The next summer Eastern came to a bunch of my summer games. I played good in front of them and got a phone call one night. It was Andrew Maki, Eastern’s recuriting coordinator, he said we would love you to join the team. I signed the next week! I was unbelievably happy, I had reached my goal that I have been shooting for since I was in Elementary School. A week later I had a practice with my summer team and I was all sorts of juiced up. I was swinging out of my shoes, I was throwing every ball as hard as I could, I was sprinting as fast as I could with everything, in practice. Then it happened. I threw a ball in from the outfield and my elbow popped, my hand goes numb, my elbow is on fire. Told the coach, he told me to take the rest of practice off, and when I got home I down played the pain big time to my parents. If they knew the pain I was in, they would have had me go to the doctor to get it checked out. I just reached my goal, the last thing on earth I would do is go to a doctor and have them show my parents I have a significant injury, and essentially be done.
Got to Eastern, didn’t tell the coaches about my elbow. Took a lot of Ibuprofen before every practice and basically said fuck it and just kept playing. Eastern plays long toss to build arm strength at the beginning of every practice. I’ve played through pain before, this was a different level. No matter how much it hurt I would not tell the coaches, and I would not tell my parents how much pain I was actually in. Going by where the pain was, everything I looked at online told me I had bad Golfer’s elbow. About a month into fall ball my hand started going numb. I could barely feel the ball in my fingers. Finally told the coach, went home and told my parents how bad it is. Went to the doctor the next day for X-Rays. You can see in the attached picture what happened. When I threw that ball in from the outfield, my tricep ripped my olecranon off. Needles to say, my parents were like “Tyler, what the F”.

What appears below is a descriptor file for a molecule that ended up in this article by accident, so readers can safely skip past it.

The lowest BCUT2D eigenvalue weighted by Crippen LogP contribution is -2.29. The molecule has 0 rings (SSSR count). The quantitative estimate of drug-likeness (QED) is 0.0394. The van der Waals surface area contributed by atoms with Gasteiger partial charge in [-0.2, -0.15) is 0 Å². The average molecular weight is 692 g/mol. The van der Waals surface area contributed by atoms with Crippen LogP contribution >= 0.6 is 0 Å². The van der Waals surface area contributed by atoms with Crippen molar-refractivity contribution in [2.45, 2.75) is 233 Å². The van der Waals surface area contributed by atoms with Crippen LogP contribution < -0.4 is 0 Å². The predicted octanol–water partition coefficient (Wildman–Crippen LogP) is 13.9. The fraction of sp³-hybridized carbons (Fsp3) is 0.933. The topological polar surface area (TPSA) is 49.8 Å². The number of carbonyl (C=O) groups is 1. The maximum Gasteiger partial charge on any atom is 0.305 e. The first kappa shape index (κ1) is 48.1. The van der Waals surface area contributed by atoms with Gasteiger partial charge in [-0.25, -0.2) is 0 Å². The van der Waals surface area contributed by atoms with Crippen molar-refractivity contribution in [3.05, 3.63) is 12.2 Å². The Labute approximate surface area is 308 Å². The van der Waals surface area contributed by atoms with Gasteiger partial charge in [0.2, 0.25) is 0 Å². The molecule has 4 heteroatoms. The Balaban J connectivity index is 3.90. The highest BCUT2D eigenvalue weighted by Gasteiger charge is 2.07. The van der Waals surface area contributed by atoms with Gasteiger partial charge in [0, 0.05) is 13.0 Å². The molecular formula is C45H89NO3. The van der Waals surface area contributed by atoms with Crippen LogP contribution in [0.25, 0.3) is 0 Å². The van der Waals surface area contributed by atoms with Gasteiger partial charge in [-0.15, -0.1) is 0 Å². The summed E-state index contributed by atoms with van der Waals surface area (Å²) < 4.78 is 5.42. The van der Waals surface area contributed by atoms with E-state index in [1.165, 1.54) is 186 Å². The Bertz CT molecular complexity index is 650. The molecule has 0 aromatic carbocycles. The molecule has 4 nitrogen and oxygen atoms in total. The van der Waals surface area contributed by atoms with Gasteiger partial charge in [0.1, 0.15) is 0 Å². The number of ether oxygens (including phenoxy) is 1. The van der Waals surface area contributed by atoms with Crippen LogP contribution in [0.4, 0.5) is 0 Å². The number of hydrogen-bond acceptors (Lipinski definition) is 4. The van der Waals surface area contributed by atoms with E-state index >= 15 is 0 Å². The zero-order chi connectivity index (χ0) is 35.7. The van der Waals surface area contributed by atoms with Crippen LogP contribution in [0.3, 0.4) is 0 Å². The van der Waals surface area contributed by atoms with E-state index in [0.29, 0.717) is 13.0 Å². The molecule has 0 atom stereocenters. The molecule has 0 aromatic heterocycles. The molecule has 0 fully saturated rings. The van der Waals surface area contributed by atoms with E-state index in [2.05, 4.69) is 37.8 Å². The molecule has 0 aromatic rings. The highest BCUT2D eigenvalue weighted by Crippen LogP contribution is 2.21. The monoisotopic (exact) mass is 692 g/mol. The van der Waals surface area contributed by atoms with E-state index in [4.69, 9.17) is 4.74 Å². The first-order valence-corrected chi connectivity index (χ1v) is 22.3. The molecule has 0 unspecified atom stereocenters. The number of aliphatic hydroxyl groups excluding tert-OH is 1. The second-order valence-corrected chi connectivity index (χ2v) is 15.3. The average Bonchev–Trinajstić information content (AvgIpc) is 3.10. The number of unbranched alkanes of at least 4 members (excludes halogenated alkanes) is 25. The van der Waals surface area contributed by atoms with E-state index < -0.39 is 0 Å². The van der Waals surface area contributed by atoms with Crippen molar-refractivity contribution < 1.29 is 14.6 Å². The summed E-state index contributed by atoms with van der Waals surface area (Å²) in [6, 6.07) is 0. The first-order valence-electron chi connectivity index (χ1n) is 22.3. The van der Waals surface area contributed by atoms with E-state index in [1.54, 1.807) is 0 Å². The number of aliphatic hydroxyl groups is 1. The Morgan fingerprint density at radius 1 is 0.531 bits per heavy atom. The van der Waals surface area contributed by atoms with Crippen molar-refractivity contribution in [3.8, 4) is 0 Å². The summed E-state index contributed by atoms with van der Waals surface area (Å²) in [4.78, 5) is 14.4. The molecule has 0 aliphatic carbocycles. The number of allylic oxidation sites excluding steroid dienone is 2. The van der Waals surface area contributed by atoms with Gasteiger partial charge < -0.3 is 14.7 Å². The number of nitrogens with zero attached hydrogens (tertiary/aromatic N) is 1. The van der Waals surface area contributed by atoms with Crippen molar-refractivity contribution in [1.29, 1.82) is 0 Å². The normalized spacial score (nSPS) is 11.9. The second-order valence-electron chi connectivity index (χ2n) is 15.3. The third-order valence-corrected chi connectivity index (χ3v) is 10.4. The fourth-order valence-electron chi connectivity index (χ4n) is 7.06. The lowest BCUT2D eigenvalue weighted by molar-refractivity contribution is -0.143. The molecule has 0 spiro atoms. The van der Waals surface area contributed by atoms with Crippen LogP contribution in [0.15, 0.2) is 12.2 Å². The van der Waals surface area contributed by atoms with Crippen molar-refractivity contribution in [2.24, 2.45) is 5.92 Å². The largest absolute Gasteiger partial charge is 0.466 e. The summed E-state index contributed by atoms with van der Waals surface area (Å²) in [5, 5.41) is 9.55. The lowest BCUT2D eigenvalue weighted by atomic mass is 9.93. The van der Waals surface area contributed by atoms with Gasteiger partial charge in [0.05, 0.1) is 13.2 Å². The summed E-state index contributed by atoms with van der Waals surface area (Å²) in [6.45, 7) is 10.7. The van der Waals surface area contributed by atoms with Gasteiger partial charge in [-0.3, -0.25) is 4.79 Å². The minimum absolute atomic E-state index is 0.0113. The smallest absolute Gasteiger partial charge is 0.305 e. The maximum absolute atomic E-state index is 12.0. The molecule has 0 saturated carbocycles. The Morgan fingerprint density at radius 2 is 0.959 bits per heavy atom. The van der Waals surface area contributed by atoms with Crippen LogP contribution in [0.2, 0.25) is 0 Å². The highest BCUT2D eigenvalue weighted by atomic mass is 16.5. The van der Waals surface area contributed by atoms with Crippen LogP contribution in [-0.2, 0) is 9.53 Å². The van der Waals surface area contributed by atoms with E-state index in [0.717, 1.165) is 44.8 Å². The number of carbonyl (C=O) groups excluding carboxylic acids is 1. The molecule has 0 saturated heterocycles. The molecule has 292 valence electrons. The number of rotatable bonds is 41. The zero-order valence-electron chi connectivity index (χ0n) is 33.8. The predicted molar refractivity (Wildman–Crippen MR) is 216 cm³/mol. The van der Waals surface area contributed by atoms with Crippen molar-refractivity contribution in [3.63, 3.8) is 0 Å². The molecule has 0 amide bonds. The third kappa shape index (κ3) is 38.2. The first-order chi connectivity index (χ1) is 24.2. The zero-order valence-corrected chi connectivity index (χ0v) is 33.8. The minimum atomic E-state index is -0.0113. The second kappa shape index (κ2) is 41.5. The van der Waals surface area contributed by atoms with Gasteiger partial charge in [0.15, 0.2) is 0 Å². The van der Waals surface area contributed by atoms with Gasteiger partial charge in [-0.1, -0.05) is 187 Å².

I played two years at Mott, had to sit out for a year because of not enough credits, and now had this injury that going to take at least this season and maybe next fall to get better. My eligibility was over because essentially Eastern isn’t going to plan on possibly playing a 5th year senior who they have never had play over new recruits that they will have for years. Baseball career over. The doctor said he knows this was due to overtraining. Reason being, around my elbow I had many micro-fractures and he is sure I had micro-fractures in other areas. Typically happens when you over train and don’t allow your body to recover. I didn’t know, had no knowledge on the importance of rest, how to lift while playing your sports, etc.
Moral of the Story
There are countless athletes out there just like me that will do anything to become better athletes. Don’t know how to do it effectively and safely. That is where AFS comes in. We can help you become stronger, jump higher, run faster, be more explosive in a safe way that doesn’t lead to injuries that set your career back, or even end your career.